Horseback-riding can be a fun, rewarding hobby; trained riders who own their own horses are able to develop a strong bond with their animal that can impact many areas of their life. But when starting out, owning and maintaining horses can be one of the most expensive hobbies. The horses themselves are expensive to buy, but there are many other costs you may not expect. 

Horse Insurance

You may not think horses are something you would need insurance for, but getting a horse insurance quote helps mitigate the damage done in an accident. Even for trained riders, horses can be unpredictable and can be dangerous when startled. A trained horseback rider with years of experience will probably be able to deescalate a startled horse, but even they could be injured. Purchasing horse insurance could save you money in the event of an accident. 

Boarding 

Once you buy a horse, you have to have somewhere to put it. Horses are big animals and need their own dedicated sleeping and feeding spaces. Building your own stable lets you decide where and how to board your animal, but can be enormously expensive. The easier option is renting space to board your horse, but even that can add up over time. Make sure you have budgeted for boarding costs before buying a horse.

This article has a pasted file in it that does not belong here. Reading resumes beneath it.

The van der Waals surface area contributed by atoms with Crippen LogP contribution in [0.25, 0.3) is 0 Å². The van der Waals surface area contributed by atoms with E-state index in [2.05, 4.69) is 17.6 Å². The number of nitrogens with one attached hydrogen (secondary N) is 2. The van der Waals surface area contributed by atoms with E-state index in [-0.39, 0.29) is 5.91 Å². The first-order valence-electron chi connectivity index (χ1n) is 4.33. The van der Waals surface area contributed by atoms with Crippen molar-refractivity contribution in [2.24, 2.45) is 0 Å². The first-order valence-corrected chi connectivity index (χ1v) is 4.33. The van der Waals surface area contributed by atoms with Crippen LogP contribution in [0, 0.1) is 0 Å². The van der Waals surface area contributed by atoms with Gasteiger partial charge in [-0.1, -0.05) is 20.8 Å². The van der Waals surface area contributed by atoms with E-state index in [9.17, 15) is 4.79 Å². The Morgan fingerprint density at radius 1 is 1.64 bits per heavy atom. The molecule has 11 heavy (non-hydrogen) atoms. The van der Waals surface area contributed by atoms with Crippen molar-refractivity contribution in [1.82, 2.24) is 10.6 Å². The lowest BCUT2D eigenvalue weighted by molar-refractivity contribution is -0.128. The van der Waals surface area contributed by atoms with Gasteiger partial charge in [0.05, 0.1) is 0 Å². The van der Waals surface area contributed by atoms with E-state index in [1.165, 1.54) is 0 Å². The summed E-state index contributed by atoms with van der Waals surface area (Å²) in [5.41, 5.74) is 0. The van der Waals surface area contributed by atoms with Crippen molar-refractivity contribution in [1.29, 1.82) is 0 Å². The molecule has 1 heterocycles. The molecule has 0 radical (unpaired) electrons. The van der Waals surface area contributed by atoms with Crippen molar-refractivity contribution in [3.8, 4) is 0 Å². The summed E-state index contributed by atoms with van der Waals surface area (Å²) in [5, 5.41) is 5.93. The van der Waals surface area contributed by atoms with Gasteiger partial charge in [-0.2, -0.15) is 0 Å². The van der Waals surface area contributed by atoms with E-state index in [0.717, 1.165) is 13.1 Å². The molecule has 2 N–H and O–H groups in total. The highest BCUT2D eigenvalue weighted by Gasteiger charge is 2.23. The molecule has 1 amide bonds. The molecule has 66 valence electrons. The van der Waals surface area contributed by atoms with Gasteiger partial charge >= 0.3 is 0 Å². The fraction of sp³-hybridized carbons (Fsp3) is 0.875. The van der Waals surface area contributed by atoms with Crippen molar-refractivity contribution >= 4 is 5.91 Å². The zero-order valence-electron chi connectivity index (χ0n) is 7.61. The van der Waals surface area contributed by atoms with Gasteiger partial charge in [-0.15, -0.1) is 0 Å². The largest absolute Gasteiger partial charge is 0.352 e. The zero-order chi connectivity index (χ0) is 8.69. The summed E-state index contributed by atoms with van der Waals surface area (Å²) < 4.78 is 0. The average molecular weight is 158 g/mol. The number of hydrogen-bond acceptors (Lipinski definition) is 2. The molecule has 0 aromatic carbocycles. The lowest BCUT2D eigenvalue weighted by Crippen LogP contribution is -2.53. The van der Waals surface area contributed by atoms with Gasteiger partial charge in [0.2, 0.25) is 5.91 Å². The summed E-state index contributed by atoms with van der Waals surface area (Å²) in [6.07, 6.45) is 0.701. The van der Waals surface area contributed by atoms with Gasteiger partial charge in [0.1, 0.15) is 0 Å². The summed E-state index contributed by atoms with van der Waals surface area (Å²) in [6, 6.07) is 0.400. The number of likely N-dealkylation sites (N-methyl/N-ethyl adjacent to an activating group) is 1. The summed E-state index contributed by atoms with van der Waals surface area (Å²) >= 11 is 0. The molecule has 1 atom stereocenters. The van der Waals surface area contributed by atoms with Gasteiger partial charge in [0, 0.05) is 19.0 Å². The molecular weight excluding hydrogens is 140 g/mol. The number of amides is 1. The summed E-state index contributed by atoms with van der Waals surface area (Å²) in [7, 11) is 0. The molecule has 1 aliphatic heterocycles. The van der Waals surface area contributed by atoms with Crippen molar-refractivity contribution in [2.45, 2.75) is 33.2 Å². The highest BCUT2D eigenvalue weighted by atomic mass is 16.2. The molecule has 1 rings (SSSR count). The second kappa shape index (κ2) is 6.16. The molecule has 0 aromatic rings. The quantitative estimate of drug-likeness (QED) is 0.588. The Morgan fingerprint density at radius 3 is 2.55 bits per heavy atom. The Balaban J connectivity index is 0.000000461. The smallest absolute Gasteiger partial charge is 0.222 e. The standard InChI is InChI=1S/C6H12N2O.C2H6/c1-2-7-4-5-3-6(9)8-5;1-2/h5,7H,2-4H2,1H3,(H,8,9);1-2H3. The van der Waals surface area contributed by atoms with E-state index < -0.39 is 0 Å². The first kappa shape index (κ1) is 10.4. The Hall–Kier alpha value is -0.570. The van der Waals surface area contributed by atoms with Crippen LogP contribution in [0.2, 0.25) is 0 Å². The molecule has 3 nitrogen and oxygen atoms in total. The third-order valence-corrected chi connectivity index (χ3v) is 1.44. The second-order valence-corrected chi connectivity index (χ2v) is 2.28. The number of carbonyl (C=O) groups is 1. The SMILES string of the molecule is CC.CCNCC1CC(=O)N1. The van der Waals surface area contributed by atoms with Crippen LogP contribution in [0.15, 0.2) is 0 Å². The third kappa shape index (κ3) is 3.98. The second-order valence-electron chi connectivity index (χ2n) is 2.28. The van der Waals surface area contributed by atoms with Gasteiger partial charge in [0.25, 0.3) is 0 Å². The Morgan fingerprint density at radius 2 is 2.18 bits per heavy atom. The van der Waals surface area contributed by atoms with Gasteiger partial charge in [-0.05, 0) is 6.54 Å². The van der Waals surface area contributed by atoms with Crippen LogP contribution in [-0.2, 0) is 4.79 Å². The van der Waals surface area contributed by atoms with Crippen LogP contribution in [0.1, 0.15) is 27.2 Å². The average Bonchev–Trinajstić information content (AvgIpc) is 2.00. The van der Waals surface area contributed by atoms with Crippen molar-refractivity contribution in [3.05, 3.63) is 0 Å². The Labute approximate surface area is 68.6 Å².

Food 

This is probably the most obvious expense but still bears repeating. An average horse costs between $600 and $1100 a month to feed. This figure applies to hay diets; feeding a horse a grain diet will be even more expensive. 

Owning horses, like with any animal, can be a fulfilling and rewarding hobby. But be aware of the up-front and recurring costs before you decide you want a horse. Doing so will give your animal the best life possible. 

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